Nuclear fission mechanism deciphered to an extent
In an article published in Nature, scientists have partly resolved the mystery that has prevailed for over 40 years: where is the energy that causes the atomic nuclei to spin once they have split during the fission process derived from? Sandrine Courtin, Head of the Subatomic Physics Department of the Hubert Curien Pluridisciplinary Institute (IPHC), explains.
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Michael Langlois, inside the secrets of the Bible manuscripts
From the study of the forged Dead Sea scrolls, which led to threats against him, to the partially preserved biblical scriptures of the Jerusalem libraries, Michael Langlois, a researcher at the Faculty of Protestant Theology, reflects on a busy career between Israel and France.
The role of tenascin-C in cancers
Gertraud Orend, a director of research at the Inserm and her team at the Immuno-rhumatologie moléculaire laboratory (Inserm U1109/University of Strasbourg), have demonstrated that the tenascin-C* molecule immobilises cytotoxic T lymphocytes, thus preventing them from reaching tumour cells in order to kill them. The results were published in the journal EMBO Molecular Medicine.
An organic photodetector with natural rhythm
An organic photodetector that is extremely sensitive in the visible and near-infrared range has been developed by researchers at the Nanochemistry Laboratory of the Institute of Supramolecular Science and Engineering, in collaboration with Tsinghua University and Shenzhen University (China). A first application of this has been produced in the field of health monitoring. This new technology is of particular interest in numerous fields such as motion detection, water and food quality control, biomedical imagery and health and environmental monitoring. The results have recently appeared in the journal Nature Communications.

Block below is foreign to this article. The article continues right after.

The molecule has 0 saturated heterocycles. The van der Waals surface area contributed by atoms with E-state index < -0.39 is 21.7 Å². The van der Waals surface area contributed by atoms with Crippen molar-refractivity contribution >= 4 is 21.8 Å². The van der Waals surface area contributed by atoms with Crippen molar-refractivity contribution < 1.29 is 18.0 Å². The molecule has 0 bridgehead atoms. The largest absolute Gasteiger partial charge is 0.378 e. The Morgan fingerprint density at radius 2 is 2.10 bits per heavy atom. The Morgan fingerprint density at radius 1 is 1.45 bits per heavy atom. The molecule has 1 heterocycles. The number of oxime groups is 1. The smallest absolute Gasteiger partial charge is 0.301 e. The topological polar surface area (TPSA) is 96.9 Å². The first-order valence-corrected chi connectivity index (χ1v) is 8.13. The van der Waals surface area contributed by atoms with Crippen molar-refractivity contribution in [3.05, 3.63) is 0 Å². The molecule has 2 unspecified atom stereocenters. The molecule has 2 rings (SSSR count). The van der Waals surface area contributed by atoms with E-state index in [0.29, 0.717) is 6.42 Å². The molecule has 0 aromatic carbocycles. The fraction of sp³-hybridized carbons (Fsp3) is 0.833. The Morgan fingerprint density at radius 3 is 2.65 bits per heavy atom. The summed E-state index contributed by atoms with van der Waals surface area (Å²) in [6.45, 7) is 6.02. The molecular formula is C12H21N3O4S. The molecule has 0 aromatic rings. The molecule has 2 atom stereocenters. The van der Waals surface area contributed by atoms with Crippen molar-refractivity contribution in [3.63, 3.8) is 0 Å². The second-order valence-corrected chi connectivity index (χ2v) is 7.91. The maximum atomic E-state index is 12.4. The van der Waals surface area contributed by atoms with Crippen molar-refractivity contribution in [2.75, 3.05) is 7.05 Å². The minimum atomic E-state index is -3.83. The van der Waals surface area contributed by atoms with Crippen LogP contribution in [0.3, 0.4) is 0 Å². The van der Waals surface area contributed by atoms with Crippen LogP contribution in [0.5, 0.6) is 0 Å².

Are you an international student arriving at unistra? Download the International welcome guide
The International Affairs and Partnerships office has just updated its welcome guide to help you organise your arrival in Strasbourg.
The University of Strasbourg labelled "Bienvenue en France" for the quality of reception of international students
Since 8 July 2019, the University of Strasbourg has been awarded the "Bienvenue en France"(Welcome to France) label with 3 stars, the maximum number awarded for this label, which rewards the quality of welcome for international students.